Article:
Haredim demonstrate against court ruling on army service

Hundreds of haredim demonstrate in Jerusalem Sunday protesting court ruling cancelling draft exemptions, as well as arrest of IDF shirker.

Arutz Sheva Staff ,

Previous haredi protests against the draft
Previous haredi protests against the draft
Flash90

Several hundred haredi Jews demonstrated in Jerusalem on Sunday to protest against the Supreme Court ruling that would do away with deferment for full time yeshiva study, which could require them to serve in the army like their secular counterparts. They were also protesting the arrest of a haredi conscientious objector whom the army views as a deserter.

The demonstration in the haredi Mea Shearim neighbourhood of the city was organized by the anti-Zionist Eda Haredit community. Rabbis gave speeches in Yiddish, while a banner read: "We're Jews and therefore will not enlist in the Zionist army."

Last week's Israeli Supreme Court decision strikes down a law exempting haredi men engaged in religious study from military service under special conditions, by saying it undermines equality. The decision raises the possibility that they could be forced into service, a highly contentious proposition with political implications.However, the court suspended its decision for one year to allow for preparations for the new arrangement -- which also provides the government with the opportunity to pass a new law.

This would be the third draft law, the first two having been struck down by an activist Supreme Court which, as former Orthodox Supreme Court Justice Tzvi Tal said in an interview for the Makor Rishon paper, does not accept the value of Torah study in the religious community, nor take the need to preserve harmony and take the delicate makeup of Israeli society into account. The previous draft laws were attempts to integrate haredi young men into the army gradually - the Yesh Atid party failed in its attempt to insert a clause making it a criminal offense to avoid army duty - but those who filed suit were not willing to wait.

Haredi political parties and their allies in government are likely to draft new legislation that could seek to override the court ruling and keep the exemption in place. The haredi parties form a key part of Prime Minister Benjamin Netanyahu's governing coalition, and have often acted as kingmakers in Israeli politics.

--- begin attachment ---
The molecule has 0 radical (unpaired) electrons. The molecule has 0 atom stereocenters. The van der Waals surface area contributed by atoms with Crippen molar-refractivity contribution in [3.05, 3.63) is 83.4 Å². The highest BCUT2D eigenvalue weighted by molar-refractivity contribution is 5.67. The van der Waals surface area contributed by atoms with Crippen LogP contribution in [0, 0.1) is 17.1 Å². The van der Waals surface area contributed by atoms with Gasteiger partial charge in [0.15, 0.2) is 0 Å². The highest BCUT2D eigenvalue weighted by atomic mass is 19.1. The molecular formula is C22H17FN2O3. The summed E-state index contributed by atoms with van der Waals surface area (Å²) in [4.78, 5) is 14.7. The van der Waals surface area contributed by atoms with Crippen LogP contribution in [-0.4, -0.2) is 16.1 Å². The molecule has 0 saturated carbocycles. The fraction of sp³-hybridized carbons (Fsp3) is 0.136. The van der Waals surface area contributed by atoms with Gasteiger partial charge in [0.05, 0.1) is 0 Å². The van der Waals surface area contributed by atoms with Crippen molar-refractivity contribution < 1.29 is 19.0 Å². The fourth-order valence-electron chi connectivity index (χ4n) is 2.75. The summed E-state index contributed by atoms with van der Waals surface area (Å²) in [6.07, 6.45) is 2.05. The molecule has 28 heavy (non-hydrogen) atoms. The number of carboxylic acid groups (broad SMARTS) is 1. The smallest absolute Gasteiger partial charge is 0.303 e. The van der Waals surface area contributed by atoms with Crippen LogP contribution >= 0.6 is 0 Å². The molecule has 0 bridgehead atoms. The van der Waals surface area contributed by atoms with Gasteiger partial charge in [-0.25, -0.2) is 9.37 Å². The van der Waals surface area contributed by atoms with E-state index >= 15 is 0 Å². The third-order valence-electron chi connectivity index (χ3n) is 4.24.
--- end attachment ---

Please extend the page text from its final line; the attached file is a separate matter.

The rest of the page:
At the establishment of the state, Prime Minister David Ben Gurion agreed to the request of the Hazon Ish, the leading Torah Sage at the time, to allow exemptions for Torah students in order to renew the world of Torah study destroyed by the Nazis. As the number of exemptions for yeshiva students grew, the issue became the subject of debate, but was only addressed when the Tal Law was passed in 2002. For ten years, the law provided haredim with a military deferment until they turned 22 years old, and then during a “decision year” they chose whether to work for a year in civilian national service or enlist for 16 months

Israeli men must serve two years and eight months when they turn 18, and women must serve for two. Religious Zionist rabbis created the National Service for young women, as well as hesder and mechina programs, constituting different means of combining yeshiva study and army, while the haredi community did not, preventing them from leaving the yeshiva and joining the work force. Many haredim did serve in what was called Shlav Bet (second stage) serrvice and worked after that period, but most did not, leading to antagonism but also to increasing poverty within the community.

Over the past few years, since the passing of the Tal Law, meant to organize procedures for haredi integration into the IDF, there have been successful attempts to establish special programs, such as Nahal Haredi and the techonological Shahar Kachol, that take haredi needs into consideration and prevent the influence of secular society on haredi soldiers. However, the number of exemptions continues to grow.

The haredim seek exemption for a variety of reasons, with only the anti-Zionists among them believing a Jewish state is not allowed before the coming of the Messiah, but most believing, as do religious Zionists, that Torah study is just as important to Israel's survival as military service. The debate between Religious Zionist and haredi Jews is over how those who receive exemptions are chosen - should all those who enter yeshivas receive unlimited exemptions, as in the haredi world, or should only those who able to be outstanding Torah scholars receive them while others enlist after a period of yeshiva study, as in the religious Zionist world.



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